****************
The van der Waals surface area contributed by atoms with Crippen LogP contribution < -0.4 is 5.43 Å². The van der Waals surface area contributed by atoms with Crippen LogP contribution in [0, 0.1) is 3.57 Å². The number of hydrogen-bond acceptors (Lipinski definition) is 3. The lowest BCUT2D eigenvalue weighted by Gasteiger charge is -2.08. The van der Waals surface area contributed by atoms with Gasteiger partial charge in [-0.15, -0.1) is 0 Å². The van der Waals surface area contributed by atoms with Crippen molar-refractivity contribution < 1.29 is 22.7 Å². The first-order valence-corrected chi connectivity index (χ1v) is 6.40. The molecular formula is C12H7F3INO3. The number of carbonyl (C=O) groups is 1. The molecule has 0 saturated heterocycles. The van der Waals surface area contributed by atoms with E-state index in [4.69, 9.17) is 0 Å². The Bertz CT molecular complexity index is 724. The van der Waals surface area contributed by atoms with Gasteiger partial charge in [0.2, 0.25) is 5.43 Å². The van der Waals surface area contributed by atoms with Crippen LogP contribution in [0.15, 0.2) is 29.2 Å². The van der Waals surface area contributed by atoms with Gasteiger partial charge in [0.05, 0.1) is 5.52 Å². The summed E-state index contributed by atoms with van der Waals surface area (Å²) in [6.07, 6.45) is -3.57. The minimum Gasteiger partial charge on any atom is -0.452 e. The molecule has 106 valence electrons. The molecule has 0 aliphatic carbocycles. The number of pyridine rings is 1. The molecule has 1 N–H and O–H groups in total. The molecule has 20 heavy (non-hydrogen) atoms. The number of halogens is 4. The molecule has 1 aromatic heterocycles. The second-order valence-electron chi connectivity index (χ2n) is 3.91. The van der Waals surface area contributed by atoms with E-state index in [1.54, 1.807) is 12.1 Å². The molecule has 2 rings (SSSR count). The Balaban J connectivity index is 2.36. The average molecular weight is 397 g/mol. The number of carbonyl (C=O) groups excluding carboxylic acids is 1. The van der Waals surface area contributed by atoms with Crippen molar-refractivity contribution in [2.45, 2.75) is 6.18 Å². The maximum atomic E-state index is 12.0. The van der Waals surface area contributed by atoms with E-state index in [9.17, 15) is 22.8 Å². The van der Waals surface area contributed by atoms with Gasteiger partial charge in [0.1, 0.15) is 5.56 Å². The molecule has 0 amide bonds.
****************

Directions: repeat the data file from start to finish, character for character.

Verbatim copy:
The van der Waals surface area contributed by atoms with Crippen LogP contribution < -0.4 is 5.43 Å². The van der Waals surface area contributed by atoms with Crippen LogP contribution in [0, 0.1) is 3.57 Å². The number of hydrogen-bond acceptors (Lipinski definition) is 3. The lowest BCUT2D eigenvalue weighted by Gasteiger charge is -2.08. The van der Waals surface area contributed by atoms with Gasteiger partial charge in [-0.15, -0.1) is 0 Å². The van der Waals surface area contributed by atoms with Crippen molar-refractivity contribution < 1.29 is 22.7 Å². The first-order valence-corrected chi connectivity index (χ1v) is 6.40. The molecular formula is C12H7F3INO3. The number of carbonyl (C=O) groups is 1. The molecule has 0 saturated heterocycles. The van der Waals surface area contributed by atoms with E-state index in [4.69, 9.17) is 0 Å². The Bertz CT molecular complexity index is 724. The van der Waals surface area contributed by atoms with Gasteiger partial charge in [0.2, 0.25) is 5.43 Å². The van der Waals surface area contributed by atoms with Crippen LogP contribution in [0.15, 0.2) is 29.2 Å². The van der Waals surface area contributed by atoms with Gasteiger partial charge in [0.05, 0.1) is 5.52 Å². The summed E-state index contributed by atoms with van der Waals surface area (Å²) in [6.07, 6.45) is -3.57. The minimum Gasteiger partial charge on any atom is -0.452 e. The molecule has 106 valence electrons. The molecule has 0 aliphatic carbocycles. The number of pyridine rings is 1. The molecule has 1 N–H and O–H groups in total. The molecule has 20 heavy (non-hydrogen) atoms. The number of halogens is 4. The molecule has 1 aromatic heterocycles. The second-order valence-electron chi connectivity index (χ2n) is 3.91. The van der Waals surface area contributed by atoms with E-state index in [1.54, 1.807) is 12.1 Å². The molecule has 2 rings (SSSR count). The Balaban J connectivity index is 2.36. The average molecular weight is 397 g/mol. The number of carbonyl (C=O) groups excluding carboxylic acids is 1. The van der Waals surface area contributed by atoms with Crippen molar-refractivity contribution in [2.45, 2.75) is 6.18 Å². The maximum atomic E-state index is 12.0. The van der Waals surface area contributed by atoms with E-state index in [9.17, 15) is 22.8 Å². The van der Waals surface area contributed by atoms with Gasteiger partial charge in [0.1, 0.15) is 5.56 Å². The molecule has 0 amide bonds.